President Barack Obama pledged at the Copenhagen climate conference back in 2009 to cut U.S. greenhouse gas emissions by 17 percent by the year 2020. Guess what? We more than did it.
At that 2009 meeting, then-Secretary of State John Kerry assured the conference delegates that the U.S. would likely reduce its green house gas (GHG) emissions even more because in the coming years it would be so easy and cheap to cut them that “every country that has put a reductions target out there will exceed their targets.” (President-elect Joe Biden has selected Kerry to serve as a special envoy for climate, giving him a seat on the National Security Council.)
While it is true the cost of electricity from wind and solar power are falling, the bulk of U.S. emissions reductions between 2009 and 2019 stemmed from electric power generators switching from coal to natural gas. In a new report, the Rhodium Group consultancy estimates that as the result of the COVID-19 economic shock U.S. greenhouse gas emissions fell this year by 10.3 percent. “This puts US GHG emissions below 1990 levels for the first time,” notes the report. “With emissions down 21% below 2005 levels, this means the US is expected to far exceed its 2020 Copenhagen Accord target of a 17% reduction below 2005 levels.”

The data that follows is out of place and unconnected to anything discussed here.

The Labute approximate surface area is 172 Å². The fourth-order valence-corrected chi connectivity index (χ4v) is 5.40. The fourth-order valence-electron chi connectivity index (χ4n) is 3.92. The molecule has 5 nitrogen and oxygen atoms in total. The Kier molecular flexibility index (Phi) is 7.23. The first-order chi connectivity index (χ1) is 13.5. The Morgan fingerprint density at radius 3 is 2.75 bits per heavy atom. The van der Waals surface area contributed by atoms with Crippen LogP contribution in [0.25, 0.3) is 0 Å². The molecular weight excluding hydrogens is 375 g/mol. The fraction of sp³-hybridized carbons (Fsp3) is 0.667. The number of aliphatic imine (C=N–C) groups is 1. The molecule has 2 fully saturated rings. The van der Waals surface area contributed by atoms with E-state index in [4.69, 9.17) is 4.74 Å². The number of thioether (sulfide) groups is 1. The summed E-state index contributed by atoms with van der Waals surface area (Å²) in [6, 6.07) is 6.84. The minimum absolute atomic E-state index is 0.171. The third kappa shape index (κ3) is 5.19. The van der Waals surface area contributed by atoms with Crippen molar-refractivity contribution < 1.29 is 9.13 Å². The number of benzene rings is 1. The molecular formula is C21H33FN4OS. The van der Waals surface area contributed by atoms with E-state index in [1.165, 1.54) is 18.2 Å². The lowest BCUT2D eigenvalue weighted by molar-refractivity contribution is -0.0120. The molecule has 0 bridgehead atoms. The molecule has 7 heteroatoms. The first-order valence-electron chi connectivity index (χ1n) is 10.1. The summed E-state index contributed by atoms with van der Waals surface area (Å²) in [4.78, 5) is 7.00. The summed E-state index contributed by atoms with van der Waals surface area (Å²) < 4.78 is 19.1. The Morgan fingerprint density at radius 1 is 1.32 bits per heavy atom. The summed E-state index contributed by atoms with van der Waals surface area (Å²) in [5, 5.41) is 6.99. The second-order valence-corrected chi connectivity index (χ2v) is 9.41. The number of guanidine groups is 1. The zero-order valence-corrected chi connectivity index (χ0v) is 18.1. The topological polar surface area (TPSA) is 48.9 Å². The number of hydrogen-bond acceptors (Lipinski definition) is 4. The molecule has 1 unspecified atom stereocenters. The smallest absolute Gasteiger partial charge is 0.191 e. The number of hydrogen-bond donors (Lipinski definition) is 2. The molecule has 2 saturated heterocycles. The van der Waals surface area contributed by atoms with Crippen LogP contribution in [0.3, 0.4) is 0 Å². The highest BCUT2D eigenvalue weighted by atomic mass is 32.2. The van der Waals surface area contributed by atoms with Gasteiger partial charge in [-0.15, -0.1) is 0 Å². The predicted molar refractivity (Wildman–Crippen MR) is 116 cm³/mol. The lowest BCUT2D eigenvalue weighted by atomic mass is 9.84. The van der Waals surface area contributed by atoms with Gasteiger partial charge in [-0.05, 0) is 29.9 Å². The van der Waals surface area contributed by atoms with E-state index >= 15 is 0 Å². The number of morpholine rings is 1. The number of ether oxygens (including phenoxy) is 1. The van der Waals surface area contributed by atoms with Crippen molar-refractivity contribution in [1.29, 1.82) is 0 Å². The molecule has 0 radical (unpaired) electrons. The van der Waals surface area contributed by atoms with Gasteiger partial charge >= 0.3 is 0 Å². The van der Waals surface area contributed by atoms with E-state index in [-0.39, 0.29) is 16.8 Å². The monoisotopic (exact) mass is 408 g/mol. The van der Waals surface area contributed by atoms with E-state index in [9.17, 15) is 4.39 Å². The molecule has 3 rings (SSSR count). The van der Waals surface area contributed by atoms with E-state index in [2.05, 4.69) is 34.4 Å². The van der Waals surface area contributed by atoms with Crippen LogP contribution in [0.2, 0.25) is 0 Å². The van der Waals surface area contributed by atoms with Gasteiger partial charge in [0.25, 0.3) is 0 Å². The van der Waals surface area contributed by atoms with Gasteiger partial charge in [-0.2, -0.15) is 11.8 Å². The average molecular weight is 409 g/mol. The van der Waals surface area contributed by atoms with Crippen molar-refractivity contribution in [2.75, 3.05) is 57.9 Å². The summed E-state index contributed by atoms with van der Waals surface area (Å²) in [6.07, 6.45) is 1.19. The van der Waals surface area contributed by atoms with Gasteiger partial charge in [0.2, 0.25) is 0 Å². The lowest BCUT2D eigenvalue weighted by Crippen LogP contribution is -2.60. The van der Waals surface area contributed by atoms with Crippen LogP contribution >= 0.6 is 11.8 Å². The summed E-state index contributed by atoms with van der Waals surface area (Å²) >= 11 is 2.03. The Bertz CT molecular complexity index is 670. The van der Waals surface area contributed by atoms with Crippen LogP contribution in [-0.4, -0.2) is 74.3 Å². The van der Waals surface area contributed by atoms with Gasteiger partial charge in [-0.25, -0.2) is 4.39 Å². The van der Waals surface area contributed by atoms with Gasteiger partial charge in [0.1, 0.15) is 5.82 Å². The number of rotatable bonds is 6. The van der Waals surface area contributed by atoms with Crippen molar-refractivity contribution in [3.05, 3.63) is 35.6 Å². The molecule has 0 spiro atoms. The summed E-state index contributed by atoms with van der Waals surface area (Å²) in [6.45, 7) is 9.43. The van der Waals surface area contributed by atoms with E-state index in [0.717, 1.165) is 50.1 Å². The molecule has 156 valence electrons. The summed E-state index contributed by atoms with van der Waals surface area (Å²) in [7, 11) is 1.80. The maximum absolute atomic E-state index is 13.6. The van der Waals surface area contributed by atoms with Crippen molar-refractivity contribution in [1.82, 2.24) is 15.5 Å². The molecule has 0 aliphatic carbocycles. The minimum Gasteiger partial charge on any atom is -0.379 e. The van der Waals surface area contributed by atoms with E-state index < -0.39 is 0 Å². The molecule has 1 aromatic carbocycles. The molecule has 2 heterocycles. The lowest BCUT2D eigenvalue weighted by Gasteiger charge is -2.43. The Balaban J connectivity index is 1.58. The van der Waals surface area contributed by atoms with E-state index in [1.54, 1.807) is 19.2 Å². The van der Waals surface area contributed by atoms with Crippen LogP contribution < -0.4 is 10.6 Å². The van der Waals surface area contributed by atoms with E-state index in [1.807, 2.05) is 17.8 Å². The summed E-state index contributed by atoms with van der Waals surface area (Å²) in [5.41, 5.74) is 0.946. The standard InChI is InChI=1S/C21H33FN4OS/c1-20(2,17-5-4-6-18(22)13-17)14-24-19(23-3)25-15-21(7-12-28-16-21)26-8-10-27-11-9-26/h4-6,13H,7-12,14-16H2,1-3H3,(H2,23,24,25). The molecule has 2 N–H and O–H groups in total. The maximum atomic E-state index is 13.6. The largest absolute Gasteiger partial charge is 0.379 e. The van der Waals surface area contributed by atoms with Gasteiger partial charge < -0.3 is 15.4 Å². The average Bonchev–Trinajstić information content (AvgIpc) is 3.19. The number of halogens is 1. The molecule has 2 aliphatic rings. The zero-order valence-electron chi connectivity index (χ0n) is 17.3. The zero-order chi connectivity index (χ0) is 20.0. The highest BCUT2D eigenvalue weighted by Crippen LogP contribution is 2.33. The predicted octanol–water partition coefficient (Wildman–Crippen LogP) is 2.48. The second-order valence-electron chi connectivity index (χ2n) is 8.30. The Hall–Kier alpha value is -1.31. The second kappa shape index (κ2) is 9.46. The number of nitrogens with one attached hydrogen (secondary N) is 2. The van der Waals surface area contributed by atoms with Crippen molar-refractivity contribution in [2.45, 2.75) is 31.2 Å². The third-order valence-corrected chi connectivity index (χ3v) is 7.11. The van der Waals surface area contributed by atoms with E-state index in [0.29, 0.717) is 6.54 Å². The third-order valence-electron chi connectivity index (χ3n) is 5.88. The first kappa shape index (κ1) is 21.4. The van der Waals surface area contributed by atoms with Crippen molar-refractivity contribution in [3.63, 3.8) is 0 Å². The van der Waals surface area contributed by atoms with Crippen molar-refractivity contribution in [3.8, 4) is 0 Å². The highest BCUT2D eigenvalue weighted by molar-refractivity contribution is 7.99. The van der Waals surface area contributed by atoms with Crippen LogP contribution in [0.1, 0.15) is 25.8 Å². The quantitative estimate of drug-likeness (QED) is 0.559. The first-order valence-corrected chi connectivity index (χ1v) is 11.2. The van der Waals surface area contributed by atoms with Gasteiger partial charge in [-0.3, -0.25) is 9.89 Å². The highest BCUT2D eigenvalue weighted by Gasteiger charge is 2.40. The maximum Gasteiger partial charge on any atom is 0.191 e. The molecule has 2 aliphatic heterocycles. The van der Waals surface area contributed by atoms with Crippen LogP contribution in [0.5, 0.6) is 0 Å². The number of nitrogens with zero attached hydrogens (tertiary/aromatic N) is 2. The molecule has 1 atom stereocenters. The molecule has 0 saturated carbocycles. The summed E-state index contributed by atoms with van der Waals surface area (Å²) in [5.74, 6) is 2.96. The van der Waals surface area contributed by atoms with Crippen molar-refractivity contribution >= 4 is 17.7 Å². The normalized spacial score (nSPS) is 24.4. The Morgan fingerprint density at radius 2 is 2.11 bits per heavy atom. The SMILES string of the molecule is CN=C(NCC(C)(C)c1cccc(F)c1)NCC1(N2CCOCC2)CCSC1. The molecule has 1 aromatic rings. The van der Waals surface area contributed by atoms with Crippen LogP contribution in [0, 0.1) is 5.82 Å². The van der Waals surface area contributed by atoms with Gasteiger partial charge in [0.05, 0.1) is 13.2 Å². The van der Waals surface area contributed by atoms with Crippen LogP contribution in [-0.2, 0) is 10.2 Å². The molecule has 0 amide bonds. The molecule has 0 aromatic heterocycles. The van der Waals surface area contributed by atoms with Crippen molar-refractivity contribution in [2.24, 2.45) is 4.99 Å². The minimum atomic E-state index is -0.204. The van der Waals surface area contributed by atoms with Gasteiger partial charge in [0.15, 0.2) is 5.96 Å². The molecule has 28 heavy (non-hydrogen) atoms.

“The enormous toll of economic damage and human suffering as a result of the pandemic is no cause for celebration,” observes the report. “The vast majority of 2020’s emission reductions were due to decreased economic activity and not from any structural changes that would deliver lasting reductions in the carbon intensity of our economy.”
President Trump withdrew the U.S. from the Paris Climate Agreement the day after the November 2020 presidential election. Under that agreement, the Obama administration had pledged to further cut U.S. GHG emissions by 26 to 28 percent below their 2005 levels by 2025. President-elect Biden has promised to rejoin the Paris Climate Agreement on “day-one” of his administration and to set the U.S. on a path toward net-zero GHG emissions by 2050. Some recently calculated scenarios suggest that this goal is achievable, but the economic and political tradeoffs will be fierce.
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